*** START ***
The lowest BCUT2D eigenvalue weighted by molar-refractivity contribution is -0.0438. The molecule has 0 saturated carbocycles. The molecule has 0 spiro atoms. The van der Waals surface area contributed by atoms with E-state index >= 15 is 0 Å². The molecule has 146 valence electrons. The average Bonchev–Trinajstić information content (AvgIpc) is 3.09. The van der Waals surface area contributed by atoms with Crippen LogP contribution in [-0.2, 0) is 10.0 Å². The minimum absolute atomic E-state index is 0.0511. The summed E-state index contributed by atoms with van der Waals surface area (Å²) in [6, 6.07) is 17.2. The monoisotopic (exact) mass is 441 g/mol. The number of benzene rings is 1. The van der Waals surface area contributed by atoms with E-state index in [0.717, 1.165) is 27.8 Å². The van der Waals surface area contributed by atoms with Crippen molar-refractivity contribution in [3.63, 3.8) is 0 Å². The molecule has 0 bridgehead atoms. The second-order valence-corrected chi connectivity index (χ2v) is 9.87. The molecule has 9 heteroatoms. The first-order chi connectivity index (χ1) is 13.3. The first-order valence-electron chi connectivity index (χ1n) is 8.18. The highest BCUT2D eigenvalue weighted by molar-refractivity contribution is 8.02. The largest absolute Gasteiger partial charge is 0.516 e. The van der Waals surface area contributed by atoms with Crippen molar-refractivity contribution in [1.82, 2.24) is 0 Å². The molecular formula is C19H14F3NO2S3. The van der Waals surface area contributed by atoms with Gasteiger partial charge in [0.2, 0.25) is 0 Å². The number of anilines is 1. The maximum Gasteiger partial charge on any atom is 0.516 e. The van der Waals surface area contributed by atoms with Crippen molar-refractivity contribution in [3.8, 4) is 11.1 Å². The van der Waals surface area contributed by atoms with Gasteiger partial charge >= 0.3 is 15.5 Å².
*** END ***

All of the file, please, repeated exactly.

The lowest BCUT2D eigenvalue weighted by molar-refractivity contribution is -0.0438. The molecule has 0 saturated carbocycles. The molecule has 0 spiro atoms. The van der Waals surface area contributed by atoms with E-state index >= 15 is 0 Å². The molecule has 146 valence electrons. The average Bonchev–Trinajstić information content (AvgIpc) is 3.09. The van der Waals surface area contributed by atoms with Crippen LogP contribution in [-0.2, 0) is 10.0 Å². The minimum absolute atomic E-state index is 0.0511. The summed E-state index contributed by atoms with van der Waals surface area (Å²) in [6, 6.07) is 17.2. The monoisotopic (exact) mass is 441 g/mol. The number of benzene rings is 1. The van der Waals surface area contributed by atoms with E-state index in [0.717, 1.165) is 27.8 Å². The van der Waals surface area contributed by atoms with Crippen molar-refractivity contribution in [3.63, 3.8) is 0 Å². The molecule has 0 bridgehead atoms. The second-order valence-corrected chi connectivity index (χ2v) is 9.87. The molecule has 9 heteroatoms. The first-order chi connectivity index (χ1) is 13.3. The first-order valence-electron chi connectivity index (χ1n) is 8.18. The highest BCUT2D eigenvalue weighted by molar-refractivity contribution is 8.02. The largest absolute Gasteiger partial charge is 0.516 e. The van der Waals surface area contributed by atoms with Crippen molar-refractivity contribution in [1.82, 2.24) is 0 Å². The molecular formula is C19H14F3NO2S3. The van der Waals surface area contributed by atoms with Gasteiger partial charge in [0.2, 0.25) is 0 Å². The number of anilines is 1. The maximum Gasteiger partial charge on any atom is 0.516 e. The van der Waals surface area contributed by atoms with Crippen molar-refractivity contribution in [3.8, 4) is 11.1 Å². The van der Waals surface area contributed by atoms with Gasteiger partial charge >= 0.3 is 15.5 Å².